By: William C. Head, Atlanta Attorney and Member of the Georgia Bar for Over 41 Years
Conducting an Internet search to try to locate one of the nation’s best lawyers for your case is a daunting task. It seems that some of the “seemingly” best attorneys have dozens of badges and accolades displayed on their page to signify excellence within the legal profession. Plus, as opposed to doctors and dentists, the legal profession appears to have nearly 100 lawyer rating services.
In reality, the Internet has produced many millions of ways to generate income from entrepreneurial companies and individuals. This has spawned services that purport to provide credible lawyer ratings. Some of these impressive looking or impressive sounding awards are not based upon research and peer-recognition.
Most are “pay-for-play” services that solicit ANY lawyer in America who has a Bar card for money to be allowed to display their badge. Cheap attorneys or average lawyers with no real, industry-recognized qualifications or credentials can use their badge to try to lure clients by paying $300 to $1,000 per year to these fake credential services.
Martindale-Hubbell started undertaking this task in 1868, but they had no real “competition” for tabulating attorney reviews to create a mechanism for getting a law firm ranked for “quality level”. When the author began law practice in 1976, the objective of being recognized and highly ranked seemed like a pipe dream, since both experience and courtroom results were needed.
This tacit monopoly of Martindale for identifying (by lawyer ratings) the nation’s best lawyers lasted for over a century. Getting any rating usually took a decade or longer. Under the Martindale system, a “cv” rating was for an “acceptable” lawyer, a “bv” was for a good attorney and an “av” was only given to the best lawyers.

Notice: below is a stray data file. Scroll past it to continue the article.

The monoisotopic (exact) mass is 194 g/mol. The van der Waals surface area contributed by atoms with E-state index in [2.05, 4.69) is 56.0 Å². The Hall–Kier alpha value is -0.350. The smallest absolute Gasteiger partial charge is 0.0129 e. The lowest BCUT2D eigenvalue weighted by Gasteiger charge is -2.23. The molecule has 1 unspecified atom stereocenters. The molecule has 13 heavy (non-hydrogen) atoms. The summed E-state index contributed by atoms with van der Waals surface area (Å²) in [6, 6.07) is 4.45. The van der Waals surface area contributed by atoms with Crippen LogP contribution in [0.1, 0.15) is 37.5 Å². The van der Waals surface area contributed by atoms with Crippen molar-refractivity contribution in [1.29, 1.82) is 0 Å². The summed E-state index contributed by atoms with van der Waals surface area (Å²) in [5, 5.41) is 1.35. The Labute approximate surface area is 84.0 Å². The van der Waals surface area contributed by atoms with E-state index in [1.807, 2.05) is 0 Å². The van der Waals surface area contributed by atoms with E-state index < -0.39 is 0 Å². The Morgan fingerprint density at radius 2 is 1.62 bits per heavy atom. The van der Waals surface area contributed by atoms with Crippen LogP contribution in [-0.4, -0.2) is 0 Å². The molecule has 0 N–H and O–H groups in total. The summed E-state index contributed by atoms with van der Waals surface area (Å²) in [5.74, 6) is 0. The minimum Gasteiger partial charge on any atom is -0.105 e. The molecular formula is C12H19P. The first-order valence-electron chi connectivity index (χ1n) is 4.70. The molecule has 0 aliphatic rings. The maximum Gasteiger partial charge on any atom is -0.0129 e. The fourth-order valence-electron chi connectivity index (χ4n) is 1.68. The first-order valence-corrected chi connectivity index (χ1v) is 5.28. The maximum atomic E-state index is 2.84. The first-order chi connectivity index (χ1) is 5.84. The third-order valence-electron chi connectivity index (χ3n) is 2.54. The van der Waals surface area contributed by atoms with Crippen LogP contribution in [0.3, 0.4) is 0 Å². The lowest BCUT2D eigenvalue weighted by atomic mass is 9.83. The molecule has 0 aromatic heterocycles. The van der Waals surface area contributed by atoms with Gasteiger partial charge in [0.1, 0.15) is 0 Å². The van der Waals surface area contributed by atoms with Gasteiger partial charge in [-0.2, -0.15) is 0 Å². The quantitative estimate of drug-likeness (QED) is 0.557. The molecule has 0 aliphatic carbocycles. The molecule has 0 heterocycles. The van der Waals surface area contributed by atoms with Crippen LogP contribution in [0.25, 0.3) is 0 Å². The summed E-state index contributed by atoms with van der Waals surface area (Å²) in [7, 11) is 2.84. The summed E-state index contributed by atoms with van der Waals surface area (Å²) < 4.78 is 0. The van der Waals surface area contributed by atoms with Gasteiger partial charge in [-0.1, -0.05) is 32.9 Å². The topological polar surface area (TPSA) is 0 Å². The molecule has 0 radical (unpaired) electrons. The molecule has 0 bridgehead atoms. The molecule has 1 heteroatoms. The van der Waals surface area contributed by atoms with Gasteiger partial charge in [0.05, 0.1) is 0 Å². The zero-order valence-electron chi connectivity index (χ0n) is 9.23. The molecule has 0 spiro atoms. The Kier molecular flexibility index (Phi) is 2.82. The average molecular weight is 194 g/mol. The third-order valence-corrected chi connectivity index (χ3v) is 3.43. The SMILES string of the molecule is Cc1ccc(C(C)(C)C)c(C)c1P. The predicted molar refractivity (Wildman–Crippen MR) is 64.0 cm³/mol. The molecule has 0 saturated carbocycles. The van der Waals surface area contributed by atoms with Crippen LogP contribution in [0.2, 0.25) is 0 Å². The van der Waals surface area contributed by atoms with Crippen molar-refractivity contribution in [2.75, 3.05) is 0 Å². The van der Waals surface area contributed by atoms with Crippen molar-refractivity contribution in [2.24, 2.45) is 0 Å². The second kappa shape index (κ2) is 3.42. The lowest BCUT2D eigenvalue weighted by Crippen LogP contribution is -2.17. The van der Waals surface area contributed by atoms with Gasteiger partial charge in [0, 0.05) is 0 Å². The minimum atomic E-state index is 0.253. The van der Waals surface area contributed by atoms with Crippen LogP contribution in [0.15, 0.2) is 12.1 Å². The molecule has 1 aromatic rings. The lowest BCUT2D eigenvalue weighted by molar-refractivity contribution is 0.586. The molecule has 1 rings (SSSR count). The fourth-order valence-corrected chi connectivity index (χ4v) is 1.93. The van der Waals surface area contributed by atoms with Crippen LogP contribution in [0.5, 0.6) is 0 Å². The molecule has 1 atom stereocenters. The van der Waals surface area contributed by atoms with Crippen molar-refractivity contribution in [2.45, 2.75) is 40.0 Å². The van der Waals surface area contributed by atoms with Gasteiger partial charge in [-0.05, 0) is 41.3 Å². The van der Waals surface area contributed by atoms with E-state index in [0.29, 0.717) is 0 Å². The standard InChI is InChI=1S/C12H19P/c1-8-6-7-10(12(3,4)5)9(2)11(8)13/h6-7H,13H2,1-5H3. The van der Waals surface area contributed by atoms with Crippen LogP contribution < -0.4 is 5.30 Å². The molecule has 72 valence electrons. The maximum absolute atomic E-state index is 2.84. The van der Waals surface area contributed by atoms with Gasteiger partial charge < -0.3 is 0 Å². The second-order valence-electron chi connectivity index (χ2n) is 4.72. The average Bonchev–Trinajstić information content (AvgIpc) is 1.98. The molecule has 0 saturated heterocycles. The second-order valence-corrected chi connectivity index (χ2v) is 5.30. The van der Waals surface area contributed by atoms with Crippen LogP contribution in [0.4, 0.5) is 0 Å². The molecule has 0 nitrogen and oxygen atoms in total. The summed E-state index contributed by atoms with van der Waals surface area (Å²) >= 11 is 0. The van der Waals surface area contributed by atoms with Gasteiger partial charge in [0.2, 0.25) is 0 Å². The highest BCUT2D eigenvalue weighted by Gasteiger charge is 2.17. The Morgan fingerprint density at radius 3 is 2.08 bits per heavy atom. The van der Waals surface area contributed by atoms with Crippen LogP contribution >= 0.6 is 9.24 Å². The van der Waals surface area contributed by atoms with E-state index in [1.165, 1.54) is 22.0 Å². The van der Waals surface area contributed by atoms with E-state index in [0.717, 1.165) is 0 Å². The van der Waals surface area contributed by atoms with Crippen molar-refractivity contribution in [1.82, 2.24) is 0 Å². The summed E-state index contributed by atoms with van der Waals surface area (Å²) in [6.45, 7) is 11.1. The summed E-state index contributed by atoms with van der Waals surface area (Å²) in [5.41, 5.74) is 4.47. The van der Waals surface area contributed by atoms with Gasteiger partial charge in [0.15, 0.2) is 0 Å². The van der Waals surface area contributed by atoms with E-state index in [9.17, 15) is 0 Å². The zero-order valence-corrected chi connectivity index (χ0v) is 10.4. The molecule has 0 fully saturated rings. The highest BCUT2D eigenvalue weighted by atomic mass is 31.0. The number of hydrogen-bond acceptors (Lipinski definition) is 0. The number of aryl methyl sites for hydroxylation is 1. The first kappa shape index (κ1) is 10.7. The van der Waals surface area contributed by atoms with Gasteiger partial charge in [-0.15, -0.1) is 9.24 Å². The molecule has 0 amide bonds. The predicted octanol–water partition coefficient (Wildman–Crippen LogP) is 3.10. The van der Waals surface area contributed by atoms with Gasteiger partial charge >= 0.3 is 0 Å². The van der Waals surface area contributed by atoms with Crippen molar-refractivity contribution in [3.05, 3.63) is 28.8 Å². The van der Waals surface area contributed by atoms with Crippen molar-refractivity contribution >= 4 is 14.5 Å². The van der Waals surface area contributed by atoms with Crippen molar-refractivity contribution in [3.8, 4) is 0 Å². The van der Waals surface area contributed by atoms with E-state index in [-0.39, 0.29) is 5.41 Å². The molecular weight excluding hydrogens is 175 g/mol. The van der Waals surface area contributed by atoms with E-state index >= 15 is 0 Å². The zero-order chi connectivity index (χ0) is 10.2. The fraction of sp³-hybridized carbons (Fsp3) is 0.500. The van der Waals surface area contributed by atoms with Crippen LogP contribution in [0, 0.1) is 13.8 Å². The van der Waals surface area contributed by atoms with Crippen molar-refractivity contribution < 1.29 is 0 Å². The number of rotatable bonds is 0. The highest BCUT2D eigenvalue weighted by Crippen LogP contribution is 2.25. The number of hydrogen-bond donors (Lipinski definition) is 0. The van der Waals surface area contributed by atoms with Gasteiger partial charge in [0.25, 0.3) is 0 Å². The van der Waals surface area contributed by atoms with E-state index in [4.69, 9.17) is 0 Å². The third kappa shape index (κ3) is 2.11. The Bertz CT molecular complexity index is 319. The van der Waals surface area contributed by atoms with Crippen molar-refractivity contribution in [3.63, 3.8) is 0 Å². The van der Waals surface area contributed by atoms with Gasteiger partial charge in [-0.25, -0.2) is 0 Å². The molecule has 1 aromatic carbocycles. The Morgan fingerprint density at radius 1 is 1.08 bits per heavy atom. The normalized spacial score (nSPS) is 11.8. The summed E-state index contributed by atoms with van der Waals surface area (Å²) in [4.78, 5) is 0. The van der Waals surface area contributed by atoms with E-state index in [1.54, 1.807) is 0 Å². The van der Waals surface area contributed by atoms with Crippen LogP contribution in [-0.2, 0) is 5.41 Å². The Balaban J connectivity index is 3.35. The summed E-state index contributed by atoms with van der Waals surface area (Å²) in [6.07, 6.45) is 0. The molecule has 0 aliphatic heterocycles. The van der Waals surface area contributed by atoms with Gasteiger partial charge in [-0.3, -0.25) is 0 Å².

So, the highest rating for Martindale in the late 20th Century originally was “av” for top-rated lawyers. Several other enhancements and characterizations of lawyer ratings (e.g., preeminent and 5.0 of 5.0) have been added to try to go toe-to-toe with the new, upstart companies. Martindale-Hubbell would NOT advance your rating without obtaining evaluations from a substantial number of proven leaders in the State Bar of your city location. This ranking system was tough and very accurate in identifying the very best attorneys in America.
Then, Chambers USA, an offshoot of a British company, started featuring attorney reviews of an organization deemed to be the best business and litigation firms in 1990. In no way did Chambers attempt to rate ALL lawyers in America. Chambers investigates various legal profession firms, gets feedback from those who have dealt with them. Then they rate law firms engaged in representing commercial litigation, intellectual property, business, and technology law practice. No criminal law firm, traditional personal injury lawyers, or workers comp attorneys can apply. Even if they are undisputedly some of the nation’s best lawyers, they will not be rated by Chambers USA.